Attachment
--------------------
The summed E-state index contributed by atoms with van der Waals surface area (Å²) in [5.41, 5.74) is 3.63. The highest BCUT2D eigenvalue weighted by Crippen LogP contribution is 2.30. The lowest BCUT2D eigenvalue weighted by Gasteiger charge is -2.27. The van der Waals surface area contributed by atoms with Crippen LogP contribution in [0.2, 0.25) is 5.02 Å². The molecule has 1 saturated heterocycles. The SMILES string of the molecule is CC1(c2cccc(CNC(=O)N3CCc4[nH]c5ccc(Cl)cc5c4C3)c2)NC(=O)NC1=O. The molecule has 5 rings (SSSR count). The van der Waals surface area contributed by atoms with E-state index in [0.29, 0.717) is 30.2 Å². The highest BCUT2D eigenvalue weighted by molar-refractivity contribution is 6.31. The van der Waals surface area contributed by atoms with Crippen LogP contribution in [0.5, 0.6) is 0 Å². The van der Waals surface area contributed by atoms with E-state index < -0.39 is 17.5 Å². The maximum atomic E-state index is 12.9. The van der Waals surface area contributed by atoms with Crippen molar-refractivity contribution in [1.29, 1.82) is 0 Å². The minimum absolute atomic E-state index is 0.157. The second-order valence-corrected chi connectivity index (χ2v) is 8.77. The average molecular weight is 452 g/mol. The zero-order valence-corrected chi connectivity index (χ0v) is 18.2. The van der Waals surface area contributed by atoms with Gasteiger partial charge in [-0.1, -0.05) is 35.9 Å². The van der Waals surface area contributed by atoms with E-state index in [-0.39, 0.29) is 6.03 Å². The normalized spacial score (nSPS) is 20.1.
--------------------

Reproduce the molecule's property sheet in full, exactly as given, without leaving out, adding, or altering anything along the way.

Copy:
The summed E-state index contributed by atoms with van der Waals surface area (Å²) in [5.41, 5.74) is 3.63. The highest BCUT2D eigenvalue weighted by Crippen LogP contribution is 2.30. The lowest BCUT2D eigenvalue weighted by Gasteiger charge is -2.27. The van der Waals surface area contributed by atoms with Crippen LogP contribution in [0.2, 0.25) is 5.02 Å². The molecule has 1 saturated heterocycles. The SMILES string of the molecule is CC1(c2cccc(CNC(=O)N3CCc4[nH]c5ccc(Cl)cc5c4C3)c2)NC(=O)NC1=O. The molecule has 5 rings (SSSR count). The van der Waals surface area contributed by atoms with E-state index in [0.29, 0.717) is 30.2 Å². The highest BCUT2D eigenvalue weighted by molar-refractivity contribution is 6.31. The van der Waals surface area contributed by atoms with Crippen LogP contribution in [0.5, 0.6) is 0 Å². The van der Waals surface area contributed by atoms with E-state index < -0.39 is 17.5 Å². The maximum atomic E-state index is 12.9. The van der Waals surface area contributed by atoms with Crippen molar-refractivity contribution in [1.29, 1.82) is 0 Å². The minimum absolute atomic E-state index is 0.157. The second-order valence-corrected chi connectivity index (χ2v) is 8.77. The average molecular weight is 452 g/mol. The zero-order valence-corrected chi connectivity index (χ0v) is 18.2. The van der Waals surface area contributed by atoms with Gasteiger partial charge in [-0.1, -0.05) is 35.9 Å². The van der Waals surface area contributed by atoms with E-state index in [-0.39, 0.29) is 6.03 Å². The normalized spacial score (nSPS) is 20.1.